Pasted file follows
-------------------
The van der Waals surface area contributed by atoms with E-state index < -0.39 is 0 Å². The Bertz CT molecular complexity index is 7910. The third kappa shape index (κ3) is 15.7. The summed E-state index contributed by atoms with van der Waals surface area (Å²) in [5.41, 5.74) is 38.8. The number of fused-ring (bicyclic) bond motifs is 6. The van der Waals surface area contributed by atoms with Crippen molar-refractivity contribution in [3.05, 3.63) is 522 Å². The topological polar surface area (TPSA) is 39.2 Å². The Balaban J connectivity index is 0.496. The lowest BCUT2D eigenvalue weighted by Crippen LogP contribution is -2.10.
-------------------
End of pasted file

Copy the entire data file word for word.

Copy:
The van der Waals surface area contributed by atoms with E-state index < -0.39 is 0 Å². The Bertz CT molecular complexity index is 7910. The third kappa shape index (κ3) is 15.7. The summed E-state index contributed by atoms with van der Waals surface area (Å²) in [5.41, 5.74) is 38.8. The number of fused-ring (bicyclic) bond motifs is 6. The van der Waals surface area contributed by atoms with Crippen molar-refractivity contribution in [3.05, 3.63) is 522 Å². The topological polar surface area (TPSA) is 39.2 Å². The Balaban J connectivity index is 0.496. The lowest BCUT2D eigenvalue weighted by Crippen LogP contribution is -2.10.